In Rev. xiv. we have a description of "the vine of the earth, which is cast into the great wine-press of the wrath of God; and the wine-press is trodden without the city, and blood comes out of the wine-press even unto the horse bridles, by the space of a thousand and six hundred furlongs:"-a symbolical and figurative description; but calculated to afford us a most awful notion of the great slaughter and destruction alluded to! In Rev. xix. we may recognise further circumstances: Messiah is introduced "clothed with a vesture dipped in blood, and his name is called THE WORD OF GOD, &c. and he treadeth the wine-press of the fierceness of the wrath of Almighty God. And he hath on his

The ancient, as also the modern, Jews, and after them various expositors, interpret Edom to be Rome; but as my object is not now so much to apply the prophecy, as to mark its character, I enter not into this question.

vesture and on his thigh a name written, KING OF KINGS AND LORD OF LORDS. And saw an angel standing in the sun; and he cried with a loud voice, saying to all the fowls that fly in the midst of heaven, Come and gather yourselves together unto the supper of the great God; that ye may eat the flesh of kings, captains, mighty men, horses, &c."

I add the latter part of the above passage, in which the fowls of heaven are called to a great supper, for the purpose of shewing, that this again connects St. John with a well known prophecy in Ezek. xxxix. concerning the destruction of Gog and Magog, the slaughter of whose armies will be so great as to require seven months to bury the dead. At verse 17 are these words: "And thou son of man, thus saith the Lord God; speak unto every feathered fowl, and to every beast of the field, Assemble yourselves and come; gather yourselves on every side to my sacrifice that I do sacrifice for you, even a great sacrifice upon the mountains of Israel, that ye may eat flesh, and drink blood. Ye shall eat the flesh of the mighty, and drink the blood of princes of the earth-ye shall be filled at my table with horses and chariots, with mighty men, and with all men of war saith the Lord God. And I will set my glory among the heathen, and all the heathen shall see my judgment that I have executed, and my hand that I have laid upon them."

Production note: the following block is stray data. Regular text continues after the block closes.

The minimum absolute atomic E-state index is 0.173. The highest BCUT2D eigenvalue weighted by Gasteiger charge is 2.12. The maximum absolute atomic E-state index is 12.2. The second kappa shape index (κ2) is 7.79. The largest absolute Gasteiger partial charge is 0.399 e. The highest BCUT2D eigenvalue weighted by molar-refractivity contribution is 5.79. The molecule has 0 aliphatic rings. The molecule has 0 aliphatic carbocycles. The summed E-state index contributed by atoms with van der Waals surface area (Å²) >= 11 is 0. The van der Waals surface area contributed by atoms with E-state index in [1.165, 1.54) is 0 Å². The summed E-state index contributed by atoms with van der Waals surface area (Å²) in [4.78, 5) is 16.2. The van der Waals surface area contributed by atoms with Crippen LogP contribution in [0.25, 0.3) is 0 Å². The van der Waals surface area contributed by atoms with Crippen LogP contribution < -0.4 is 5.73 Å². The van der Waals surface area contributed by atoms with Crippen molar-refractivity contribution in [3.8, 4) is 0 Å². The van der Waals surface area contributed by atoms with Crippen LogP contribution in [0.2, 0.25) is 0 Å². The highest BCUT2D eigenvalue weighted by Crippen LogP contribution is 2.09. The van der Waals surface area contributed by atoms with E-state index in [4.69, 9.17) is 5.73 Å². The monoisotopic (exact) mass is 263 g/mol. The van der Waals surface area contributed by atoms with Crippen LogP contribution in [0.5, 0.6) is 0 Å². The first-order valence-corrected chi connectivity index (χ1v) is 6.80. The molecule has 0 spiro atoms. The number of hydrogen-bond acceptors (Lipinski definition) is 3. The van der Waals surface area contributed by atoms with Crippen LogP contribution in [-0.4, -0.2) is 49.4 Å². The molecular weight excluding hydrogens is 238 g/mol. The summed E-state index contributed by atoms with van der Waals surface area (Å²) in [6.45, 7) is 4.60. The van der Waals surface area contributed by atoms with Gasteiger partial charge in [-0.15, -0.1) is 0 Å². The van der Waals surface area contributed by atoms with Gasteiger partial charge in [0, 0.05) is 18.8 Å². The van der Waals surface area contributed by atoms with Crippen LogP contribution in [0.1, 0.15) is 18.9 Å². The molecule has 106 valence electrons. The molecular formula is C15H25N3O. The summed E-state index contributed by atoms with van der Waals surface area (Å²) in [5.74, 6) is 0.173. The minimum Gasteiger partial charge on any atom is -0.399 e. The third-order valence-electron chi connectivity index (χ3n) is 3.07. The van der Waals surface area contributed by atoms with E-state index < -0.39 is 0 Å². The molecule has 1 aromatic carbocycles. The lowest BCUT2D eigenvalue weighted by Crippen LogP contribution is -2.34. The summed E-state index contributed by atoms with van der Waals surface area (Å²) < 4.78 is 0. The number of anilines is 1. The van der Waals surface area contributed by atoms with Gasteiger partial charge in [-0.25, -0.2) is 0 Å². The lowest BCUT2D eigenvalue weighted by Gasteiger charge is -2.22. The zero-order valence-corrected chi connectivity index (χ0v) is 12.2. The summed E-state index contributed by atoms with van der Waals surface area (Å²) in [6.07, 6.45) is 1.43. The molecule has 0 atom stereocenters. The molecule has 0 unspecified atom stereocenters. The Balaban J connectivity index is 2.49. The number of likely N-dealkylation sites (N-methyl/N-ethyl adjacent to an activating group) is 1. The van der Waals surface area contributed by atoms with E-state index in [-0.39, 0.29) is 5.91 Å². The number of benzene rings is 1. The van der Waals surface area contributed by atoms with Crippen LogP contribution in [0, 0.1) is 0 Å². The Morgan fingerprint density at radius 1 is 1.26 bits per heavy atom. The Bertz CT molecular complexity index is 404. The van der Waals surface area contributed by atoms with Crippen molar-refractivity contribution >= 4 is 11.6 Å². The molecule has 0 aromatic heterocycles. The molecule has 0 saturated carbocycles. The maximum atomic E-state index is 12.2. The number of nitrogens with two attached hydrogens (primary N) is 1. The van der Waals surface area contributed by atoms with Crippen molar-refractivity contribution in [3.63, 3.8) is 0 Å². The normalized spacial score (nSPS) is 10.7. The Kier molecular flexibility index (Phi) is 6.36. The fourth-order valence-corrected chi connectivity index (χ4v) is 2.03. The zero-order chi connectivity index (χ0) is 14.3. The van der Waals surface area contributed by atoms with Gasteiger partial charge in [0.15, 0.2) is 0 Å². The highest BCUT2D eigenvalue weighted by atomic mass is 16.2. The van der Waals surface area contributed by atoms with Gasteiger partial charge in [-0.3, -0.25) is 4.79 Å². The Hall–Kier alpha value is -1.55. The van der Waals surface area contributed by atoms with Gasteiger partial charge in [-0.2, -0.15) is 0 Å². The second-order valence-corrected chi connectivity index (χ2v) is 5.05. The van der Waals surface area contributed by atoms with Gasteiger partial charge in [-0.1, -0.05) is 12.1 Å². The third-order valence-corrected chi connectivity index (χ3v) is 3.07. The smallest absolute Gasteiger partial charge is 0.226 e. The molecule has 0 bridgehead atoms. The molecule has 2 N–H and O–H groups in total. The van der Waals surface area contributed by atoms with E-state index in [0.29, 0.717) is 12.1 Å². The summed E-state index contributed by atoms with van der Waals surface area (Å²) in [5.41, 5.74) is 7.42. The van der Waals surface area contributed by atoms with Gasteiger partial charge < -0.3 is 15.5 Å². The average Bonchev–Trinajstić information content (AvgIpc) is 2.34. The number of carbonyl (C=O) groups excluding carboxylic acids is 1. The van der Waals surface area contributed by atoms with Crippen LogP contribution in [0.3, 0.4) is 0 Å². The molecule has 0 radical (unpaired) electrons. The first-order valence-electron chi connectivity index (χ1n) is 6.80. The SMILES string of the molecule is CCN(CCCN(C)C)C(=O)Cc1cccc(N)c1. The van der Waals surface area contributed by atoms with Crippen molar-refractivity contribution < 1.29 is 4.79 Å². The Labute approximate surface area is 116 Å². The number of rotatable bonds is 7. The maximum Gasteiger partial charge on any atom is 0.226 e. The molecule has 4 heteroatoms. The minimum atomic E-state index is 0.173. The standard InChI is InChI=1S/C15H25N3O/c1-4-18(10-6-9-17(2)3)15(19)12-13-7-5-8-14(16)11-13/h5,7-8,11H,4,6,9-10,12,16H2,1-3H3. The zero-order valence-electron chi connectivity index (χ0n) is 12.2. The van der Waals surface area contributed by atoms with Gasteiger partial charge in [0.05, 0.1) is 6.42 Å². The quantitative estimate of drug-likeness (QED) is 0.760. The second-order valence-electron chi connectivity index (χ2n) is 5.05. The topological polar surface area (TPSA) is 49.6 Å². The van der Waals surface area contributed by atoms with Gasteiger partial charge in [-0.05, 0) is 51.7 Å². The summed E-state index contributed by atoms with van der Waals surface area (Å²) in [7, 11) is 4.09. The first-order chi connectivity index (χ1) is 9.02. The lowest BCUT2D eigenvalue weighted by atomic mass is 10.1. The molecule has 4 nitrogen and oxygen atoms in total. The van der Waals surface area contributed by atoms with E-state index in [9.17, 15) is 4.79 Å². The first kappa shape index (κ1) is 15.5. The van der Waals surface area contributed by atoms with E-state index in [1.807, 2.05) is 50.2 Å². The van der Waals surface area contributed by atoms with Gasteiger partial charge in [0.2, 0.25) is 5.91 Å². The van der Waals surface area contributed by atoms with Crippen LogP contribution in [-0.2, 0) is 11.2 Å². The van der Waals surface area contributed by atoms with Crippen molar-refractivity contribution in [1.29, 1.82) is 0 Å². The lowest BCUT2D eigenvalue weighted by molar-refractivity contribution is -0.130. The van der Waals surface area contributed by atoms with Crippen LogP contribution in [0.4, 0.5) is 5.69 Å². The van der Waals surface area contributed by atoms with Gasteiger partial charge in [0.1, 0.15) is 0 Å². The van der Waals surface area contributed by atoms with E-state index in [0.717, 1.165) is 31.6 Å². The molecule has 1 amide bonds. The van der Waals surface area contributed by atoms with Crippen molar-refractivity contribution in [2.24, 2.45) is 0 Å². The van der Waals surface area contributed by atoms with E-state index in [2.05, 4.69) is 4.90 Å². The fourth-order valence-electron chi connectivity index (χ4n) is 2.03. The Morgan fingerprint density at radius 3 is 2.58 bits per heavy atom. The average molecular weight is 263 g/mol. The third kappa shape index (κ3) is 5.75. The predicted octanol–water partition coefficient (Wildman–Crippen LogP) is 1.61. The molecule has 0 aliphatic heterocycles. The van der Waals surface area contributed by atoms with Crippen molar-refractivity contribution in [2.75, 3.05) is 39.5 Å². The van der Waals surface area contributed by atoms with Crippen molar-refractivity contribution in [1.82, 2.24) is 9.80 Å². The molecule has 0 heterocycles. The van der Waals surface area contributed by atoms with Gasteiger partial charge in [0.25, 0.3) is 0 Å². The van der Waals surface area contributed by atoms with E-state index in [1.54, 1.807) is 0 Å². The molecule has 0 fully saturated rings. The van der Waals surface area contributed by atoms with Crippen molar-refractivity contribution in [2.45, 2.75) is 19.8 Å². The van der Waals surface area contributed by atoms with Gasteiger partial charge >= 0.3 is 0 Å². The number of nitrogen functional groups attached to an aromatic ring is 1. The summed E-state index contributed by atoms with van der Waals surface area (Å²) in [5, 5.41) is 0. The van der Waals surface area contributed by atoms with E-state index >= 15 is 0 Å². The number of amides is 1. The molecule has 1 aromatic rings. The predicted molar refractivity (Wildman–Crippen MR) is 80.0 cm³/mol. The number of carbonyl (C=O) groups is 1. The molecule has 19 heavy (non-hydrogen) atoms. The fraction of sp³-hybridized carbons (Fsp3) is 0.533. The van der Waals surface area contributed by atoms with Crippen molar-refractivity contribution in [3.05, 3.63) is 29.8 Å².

In this manner we might glance at many other prophecies, and shew their evident relation to the same period of destruction, by similar internal and conspicuous marks: particularly a variety of passages, which shew the destruction to be sudden as well as extensive, coming upon the nations with the fierceness and rapidity of a whirlwind; which is the figure frequently used to describe it. "He shall take them away as with a whirlwind, both living, and in his wrath.-The righteous shall rejoice when he seeth the vengeance: he shall wash his feet in the blood of the wicked: so that a man shall say, verily there is a reward for the righteous; verily he is a God that judgeth in the earth."*

III. There is another important feature connected with the judgment, which must also be noticed; viz. the effect to be produced by the supposed agency of FIRE at this period.

Most christians admit, that there is to be a conflagration of the world; and it was the opinion of the early Millennarian Fathers, as also of many of the Reformers, that it would be the great agent employed to regenerate the material globe, to purify and restore it to its pristine state (yea more than its pristine

* Psalm lxviii. 9-11. See also Prov. i. 23-33; Isa. xvii. 12-14; xl. 18— 24; xli. 14-16; lxvi. 15, 16; Jer. xxv. 15-38, but especially verses 31-33. Compare also Jer. xxiii. 19, 20, with xxx. 23, 24; Hab. iii. throughout, but especially verses 12-15.